It's such a non-starter it's not even funny.
Our existing broadcast infrastructure will be in place for a long time. Enjoy your 720p and 1080i, folks, because it's staying.
Getting gigabit to residences for streaming and on-demand content is not like having to free up spectrum; it will require dealing with municipal governments and convincing communities to jackhammer streets and bring fiber and high-speed copper in to the home, or alternatively gigabit wireless, which will have its own unique challenges.
So yes, we'll see affordable 4K TVs and monitors and tablets within five years. Being able to distribute content to them? That's a whole 'nuther ballgame.
Still, there is a benefit to 4K resolution that makes all of this infrastructure improvement well worth it, right?
Well, from an entertainment standpoint, at least as it relates to visualization-intensive apps like video games, the higher the resolution you have, the more complex the modeling you can do and thus the more realistic rendering of objects and textures.
From a vertical market standpoint this would be a huge boon to data visualization and scientific and medical imaging. Font rendering would also be super-duper sharp.
However, it should be noted that these applications are not as dependent on broadband infrastructure because these things are being rendered on the fly, using vectors, mathematical algorithms, and bitmaps. GPUs will definitely need to be beefed up, without question.
But it is safe to assume that 4K will be adopted for these things first long before we see it in any broadcast form or for Internet content distribution.
I also think it is certainly possible that before it is widely adopted in broadcast, the 8K technology will arrive to replace it, which may render any efforts to improve existing broadcast and content-creation infrastructure moot.
There is also the question of whether 4K usage at home will negatively or positively impact the movie industry. I think it depends on whether you are looking at it from the perspective of the movie-theater companies or from the content producers themselves.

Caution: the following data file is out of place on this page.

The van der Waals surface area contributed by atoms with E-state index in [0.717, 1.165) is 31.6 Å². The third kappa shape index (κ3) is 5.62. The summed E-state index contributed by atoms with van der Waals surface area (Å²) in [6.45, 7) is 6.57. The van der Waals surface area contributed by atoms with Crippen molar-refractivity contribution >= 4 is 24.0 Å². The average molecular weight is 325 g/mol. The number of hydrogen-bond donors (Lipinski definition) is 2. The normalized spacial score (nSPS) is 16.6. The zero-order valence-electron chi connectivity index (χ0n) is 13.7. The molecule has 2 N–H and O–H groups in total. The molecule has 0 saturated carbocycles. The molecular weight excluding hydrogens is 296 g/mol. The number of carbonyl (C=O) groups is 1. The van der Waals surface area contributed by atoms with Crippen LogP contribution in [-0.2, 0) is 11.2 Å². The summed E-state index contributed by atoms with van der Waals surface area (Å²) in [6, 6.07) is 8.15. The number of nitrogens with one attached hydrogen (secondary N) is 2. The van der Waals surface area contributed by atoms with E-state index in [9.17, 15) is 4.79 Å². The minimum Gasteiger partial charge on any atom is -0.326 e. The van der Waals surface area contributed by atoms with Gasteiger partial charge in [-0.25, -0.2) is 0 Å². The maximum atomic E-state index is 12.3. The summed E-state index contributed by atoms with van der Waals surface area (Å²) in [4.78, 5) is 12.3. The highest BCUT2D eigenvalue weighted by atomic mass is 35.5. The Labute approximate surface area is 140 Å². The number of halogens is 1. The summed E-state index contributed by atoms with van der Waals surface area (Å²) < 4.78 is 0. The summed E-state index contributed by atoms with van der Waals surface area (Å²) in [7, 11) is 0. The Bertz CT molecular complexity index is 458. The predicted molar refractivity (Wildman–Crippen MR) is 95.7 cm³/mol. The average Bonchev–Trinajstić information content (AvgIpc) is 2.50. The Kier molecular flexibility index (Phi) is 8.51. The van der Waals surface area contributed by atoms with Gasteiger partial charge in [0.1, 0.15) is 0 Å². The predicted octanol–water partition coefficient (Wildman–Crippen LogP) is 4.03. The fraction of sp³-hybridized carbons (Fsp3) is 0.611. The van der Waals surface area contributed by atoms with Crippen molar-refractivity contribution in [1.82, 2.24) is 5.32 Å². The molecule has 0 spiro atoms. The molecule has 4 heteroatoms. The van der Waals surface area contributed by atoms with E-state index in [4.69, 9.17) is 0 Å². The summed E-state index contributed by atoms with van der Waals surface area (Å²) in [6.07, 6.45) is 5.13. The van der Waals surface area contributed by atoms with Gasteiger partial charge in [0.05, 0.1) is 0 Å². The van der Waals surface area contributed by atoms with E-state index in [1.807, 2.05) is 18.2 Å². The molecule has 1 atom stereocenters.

I think the movie theater is already in serious danger due to the home-theater experience. And since many of them are co-located with malls and are affected by declining retail traffic they need to find ever-increasing ways to attract customers (4K, 3D, high frame rates) when their home experience is more than "good enough" and ticket and concession prices are off the scale.
4K at home may compound the problem for the theater venues but I don't think it is as significant a variable as other technologies and factors that are hurting that industry.
Backwards compatibility with existing content on 4K sets is also a non-issue. We already know what 1080p and 720p material looks like when displayed in 4K. Sony uses pixel-quadrupling technology with their some of its Blu-ray players in order to play current-generation 1080p movies on its 4K TV sets. It looks fine, and is not susceptible to the same analog/DTV translation issues we dealt with playing SD content on HD.
So pixel "octupling" or "sextupling" upscaler technology will be simply built into any set-top device that has 4K output capability and has to play back legacy 1080i and 720p HDTV content.
What about 3D and high frame rate (HFR) content? I also don't see it moving the needle. Major feature films will continue to be produced in 3D as well as in HFR, but I don't see network television or premium broadcast content going in that direction (with the exception of limited pay-per-view usage) for a very, very long time, so there will always be a content gap.
So where are we going to end up with TVs in the future if the ultimate limiter is the state of our broadband?
I certainly do not see the family living-room TV going away anytime soon, but we are going to be seeing a lot more usage of personal viewing devices. The tablet will be used to stream more and more video data, and we may see them being used more with home TV "servers" that act as centralized DVRs and tuners for these portable playback devices for cached content.
The back end of the equation will require beefier CDNs and faster edge-of-the-network connections in order to service it, whether we end up with 4K content or not.
In summary: A vast increase in couch or bed potatoism.
Are 4K and 8K mountains too high to climb for today's broadband infrastructure? Talk back and let me know.